I don’t want to be financially dependent on my spouse

I don’t want to ask you a career question because I know you’re just going to tell me that I’m 32 so I should get married and have kids. But if I don’t get a career I love first then I’ll always be dependent on my husband, and that’s scary.

24 replies
  1. Penelope Trunk
    Penelope Trunk says:

    You’re right that I’d tell you to get married and have kids. You have no time to find a new career before you have kids.

    You will be fine if you find someone who wants to work and have a partner stay home with kids. If you don’t already live in a city where that is financially viable, then relocate to one. (Or marry a bazillionaire in NYC or San Francisco, but honestly bazillionaires don’t marry 32-year-old women who are under the gun to have kids, because why would they want to be under the gun?)

    Anyway, you will not be any more dependent on your spouse than your spouse will be on you. Because, no matter how you slice child care and working, everyone is dependent on their partner when there are children. One person depends on someone to take care of the kids and one depends on the other for money. But neither can do both on their own. Courts protect both parents so in a dissolved partnership there is money for the parent who takes care of the kid. It’s just harder for both if you’re not together. That’s mutual dependence.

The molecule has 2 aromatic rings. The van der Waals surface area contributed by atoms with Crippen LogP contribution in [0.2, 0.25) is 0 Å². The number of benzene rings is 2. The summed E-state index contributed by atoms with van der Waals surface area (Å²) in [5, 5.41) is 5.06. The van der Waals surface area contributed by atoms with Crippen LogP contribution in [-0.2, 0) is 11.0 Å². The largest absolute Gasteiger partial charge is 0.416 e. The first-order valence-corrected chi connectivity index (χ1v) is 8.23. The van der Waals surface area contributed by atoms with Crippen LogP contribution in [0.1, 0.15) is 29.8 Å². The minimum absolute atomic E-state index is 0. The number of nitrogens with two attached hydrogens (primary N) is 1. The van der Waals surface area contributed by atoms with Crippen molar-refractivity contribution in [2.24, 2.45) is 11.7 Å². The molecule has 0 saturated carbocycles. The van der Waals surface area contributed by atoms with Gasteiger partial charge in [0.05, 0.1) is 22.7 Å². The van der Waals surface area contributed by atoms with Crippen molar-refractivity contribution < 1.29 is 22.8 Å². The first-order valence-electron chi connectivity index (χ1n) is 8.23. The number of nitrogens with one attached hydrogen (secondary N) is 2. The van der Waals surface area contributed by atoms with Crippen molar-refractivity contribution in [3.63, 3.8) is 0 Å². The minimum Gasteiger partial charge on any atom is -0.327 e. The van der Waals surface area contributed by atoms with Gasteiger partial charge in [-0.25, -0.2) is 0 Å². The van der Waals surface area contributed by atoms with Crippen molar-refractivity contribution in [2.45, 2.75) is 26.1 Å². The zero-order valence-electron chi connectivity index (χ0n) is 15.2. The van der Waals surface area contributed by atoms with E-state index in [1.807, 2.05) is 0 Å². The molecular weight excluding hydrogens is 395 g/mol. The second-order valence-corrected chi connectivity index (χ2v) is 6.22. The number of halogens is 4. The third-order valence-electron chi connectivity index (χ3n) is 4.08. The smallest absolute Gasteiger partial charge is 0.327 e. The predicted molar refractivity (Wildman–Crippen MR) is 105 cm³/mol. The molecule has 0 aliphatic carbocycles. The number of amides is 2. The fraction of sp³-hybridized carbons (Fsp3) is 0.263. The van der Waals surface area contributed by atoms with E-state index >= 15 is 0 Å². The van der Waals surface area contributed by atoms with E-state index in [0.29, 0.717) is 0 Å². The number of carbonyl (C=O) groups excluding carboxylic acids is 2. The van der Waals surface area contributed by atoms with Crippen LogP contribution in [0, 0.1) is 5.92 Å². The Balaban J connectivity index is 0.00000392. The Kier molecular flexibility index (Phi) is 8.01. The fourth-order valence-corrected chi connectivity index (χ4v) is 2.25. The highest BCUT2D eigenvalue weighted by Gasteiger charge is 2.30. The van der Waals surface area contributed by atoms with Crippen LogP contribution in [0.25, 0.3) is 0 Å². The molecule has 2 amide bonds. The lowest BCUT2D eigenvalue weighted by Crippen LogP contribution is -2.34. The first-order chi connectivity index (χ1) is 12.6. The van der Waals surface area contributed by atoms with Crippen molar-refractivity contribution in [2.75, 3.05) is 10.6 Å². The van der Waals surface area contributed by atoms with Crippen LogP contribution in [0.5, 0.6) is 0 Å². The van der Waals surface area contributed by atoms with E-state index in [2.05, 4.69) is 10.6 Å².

Another way to look at it is your spouse doesn’t want to stop their career to have kids, and you don’t like your career so it’s no big deal to stop to have kids. You wish financial dependence were a huge step down for you, but it might not be since you don’t like what you’re doing for work anyway. We all make compromises in life. And this is yours. Your clock is ticking too fast for you to make everything perfect. And that’s true for everyone. In all stages of life.

  2. Wendy
    Wendy says:

    I think if one were to sum up all your career advice on this blog it would be these three things:

    1. Get married and have kids.
    2. Start a business.
    3. Don’t go to school.

    And all the content is extrapolation on why/how people should do those things. Mailbag-wise, it’s very hard to think of a question that wouldn’t end in one of those three answers from you. It makes me wonder if people don’t send you questions just to see if they’ll be the ones to actually get a different response!

    • Penelope
      Penelope says:

      I like this summary. Thanks, Wendy.

      And I have to admit that I’m sick of talking about this stuff. I am right, but it doesn’t matter that I’m right. I’m starting to think the advice is so hard to swallow that it’s not useful.

      I remember reading research from Dan Gilbert’s lab at Harvard about how humans are predisposed to think things will work out great for them in the future. Life is really difficult. That part of our brain is what makes us not kill ourselves every morning when we wake up.


      I think that’s true

      • Wendy
        Wendy says: